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Sandalwood and CarrionSmell in Indian Religion and Culture$
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James McHugh

Print publication date: 2012

Print ISBN-13: 9780199916306

Published to Oxford Scholarship Online: January 2013

DOI: 10.1093/acprof:oso/9780199916306.001.0001

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Flowers and Fish in the Mahābhārata

Flowers and Fish in the Mahābhārata

(p.91) 4 Flowers and Fish in the Mahābhārata
Sandalwood and Carrion

James McHugh

Oxford University Press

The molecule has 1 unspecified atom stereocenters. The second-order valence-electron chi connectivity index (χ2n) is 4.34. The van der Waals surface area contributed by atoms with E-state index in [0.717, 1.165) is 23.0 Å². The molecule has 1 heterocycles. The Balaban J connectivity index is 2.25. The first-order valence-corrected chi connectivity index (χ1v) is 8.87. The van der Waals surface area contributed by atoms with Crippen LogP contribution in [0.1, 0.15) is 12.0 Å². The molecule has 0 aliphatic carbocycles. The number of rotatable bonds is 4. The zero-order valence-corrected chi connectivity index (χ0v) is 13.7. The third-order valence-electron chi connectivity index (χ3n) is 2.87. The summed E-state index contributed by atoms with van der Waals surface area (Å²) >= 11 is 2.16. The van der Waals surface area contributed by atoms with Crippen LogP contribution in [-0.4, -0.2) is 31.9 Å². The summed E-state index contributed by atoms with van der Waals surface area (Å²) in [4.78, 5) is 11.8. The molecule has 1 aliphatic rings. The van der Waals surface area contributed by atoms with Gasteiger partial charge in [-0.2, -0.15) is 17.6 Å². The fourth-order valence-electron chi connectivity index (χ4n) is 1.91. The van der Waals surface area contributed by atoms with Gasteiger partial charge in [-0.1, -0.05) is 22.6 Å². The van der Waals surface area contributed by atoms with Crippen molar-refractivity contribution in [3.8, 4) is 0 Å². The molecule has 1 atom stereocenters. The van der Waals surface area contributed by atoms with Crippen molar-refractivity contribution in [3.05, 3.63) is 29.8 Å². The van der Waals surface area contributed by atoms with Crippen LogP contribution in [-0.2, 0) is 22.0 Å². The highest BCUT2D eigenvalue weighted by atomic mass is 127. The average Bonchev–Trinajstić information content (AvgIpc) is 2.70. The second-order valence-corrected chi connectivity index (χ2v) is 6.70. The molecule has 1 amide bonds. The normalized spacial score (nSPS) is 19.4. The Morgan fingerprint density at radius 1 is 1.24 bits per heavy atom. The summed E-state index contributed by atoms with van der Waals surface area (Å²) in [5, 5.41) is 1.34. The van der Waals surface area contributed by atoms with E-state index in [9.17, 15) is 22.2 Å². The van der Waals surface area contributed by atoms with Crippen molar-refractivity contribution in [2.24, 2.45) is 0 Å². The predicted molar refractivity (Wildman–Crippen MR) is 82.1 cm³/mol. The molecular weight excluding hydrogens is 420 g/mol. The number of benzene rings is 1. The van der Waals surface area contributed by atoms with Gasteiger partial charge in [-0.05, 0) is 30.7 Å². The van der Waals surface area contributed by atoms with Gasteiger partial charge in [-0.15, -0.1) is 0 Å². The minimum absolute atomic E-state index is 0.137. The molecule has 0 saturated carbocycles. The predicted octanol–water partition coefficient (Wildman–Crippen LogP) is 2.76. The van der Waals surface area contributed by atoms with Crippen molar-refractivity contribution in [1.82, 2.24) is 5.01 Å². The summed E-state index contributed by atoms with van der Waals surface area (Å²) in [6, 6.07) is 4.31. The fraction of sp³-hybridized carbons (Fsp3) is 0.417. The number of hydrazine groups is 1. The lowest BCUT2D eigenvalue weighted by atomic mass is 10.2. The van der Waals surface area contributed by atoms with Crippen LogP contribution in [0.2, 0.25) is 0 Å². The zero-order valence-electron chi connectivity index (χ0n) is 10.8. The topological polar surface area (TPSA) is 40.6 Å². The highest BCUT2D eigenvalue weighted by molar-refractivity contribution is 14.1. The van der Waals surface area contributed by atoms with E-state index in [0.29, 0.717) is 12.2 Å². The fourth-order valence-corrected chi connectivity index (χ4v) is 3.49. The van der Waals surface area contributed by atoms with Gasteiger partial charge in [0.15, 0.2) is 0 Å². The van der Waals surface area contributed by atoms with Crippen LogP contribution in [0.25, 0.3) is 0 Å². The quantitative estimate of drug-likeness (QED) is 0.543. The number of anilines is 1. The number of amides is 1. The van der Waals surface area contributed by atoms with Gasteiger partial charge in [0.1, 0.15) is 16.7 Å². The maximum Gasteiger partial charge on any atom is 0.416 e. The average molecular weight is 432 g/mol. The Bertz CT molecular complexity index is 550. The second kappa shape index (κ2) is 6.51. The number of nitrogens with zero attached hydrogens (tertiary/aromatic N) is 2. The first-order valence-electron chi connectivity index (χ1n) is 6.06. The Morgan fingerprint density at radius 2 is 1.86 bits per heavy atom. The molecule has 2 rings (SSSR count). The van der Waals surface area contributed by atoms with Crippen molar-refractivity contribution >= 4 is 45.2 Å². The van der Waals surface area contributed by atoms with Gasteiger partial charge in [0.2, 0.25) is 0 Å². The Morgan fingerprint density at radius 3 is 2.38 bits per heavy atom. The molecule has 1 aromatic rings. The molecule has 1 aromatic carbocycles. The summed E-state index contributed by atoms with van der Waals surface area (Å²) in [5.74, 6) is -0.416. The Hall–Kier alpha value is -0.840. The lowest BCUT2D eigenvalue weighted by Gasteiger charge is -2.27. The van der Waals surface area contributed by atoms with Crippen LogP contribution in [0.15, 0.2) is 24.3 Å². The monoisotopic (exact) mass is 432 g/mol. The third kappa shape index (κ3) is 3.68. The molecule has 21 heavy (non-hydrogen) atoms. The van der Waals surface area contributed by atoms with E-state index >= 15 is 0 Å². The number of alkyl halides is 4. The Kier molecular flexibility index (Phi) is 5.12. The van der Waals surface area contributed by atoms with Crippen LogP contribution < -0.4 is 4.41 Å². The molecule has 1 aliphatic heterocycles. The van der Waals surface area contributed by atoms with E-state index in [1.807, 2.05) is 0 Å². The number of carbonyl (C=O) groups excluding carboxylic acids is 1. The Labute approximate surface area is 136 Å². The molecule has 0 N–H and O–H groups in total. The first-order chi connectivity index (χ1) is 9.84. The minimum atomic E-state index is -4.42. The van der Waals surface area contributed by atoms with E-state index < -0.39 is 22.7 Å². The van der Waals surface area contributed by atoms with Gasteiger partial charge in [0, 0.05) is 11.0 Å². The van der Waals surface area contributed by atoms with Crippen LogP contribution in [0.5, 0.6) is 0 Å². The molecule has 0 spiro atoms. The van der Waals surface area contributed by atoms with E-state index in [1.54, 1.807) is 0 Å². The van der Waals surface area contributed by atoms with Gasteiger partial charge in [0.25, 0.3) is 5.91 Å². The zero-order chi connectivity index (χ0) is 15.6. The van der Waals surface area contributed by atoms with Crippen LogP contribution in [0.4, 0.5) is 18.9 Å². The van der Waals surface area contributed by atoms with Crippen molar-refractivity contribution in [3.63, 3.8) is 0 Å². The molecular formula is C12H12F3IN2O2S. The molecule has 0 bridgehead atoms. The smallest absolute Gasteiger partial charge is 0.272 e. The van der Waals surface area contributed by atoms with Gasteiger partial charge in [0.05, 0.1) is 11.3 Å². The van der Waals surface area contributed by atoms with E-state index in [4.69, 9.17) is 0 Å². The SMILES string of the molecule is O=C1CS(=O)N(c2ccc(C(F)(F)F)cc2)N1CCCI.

What do odors make people do in South Asian narratives? Through a close reading of two well-known episodes from the epic Mahābhārata—one involving a fragrance, and one a stink—the chapter introduces the idea that that smells in South Asian narratives, as well as in other contexts, very often serve to unite the smeller with an odorous other (e.g. god, person, or flower) who is removed in space. This differs from the notion of smells as invoking memories, so prominent in modern European discourses, whereby smells unite the self with the former self removed in time, though not necessarily in space.

Keywords:   smell, Mahabharata, affect, Proust effect, Matsyagandhi

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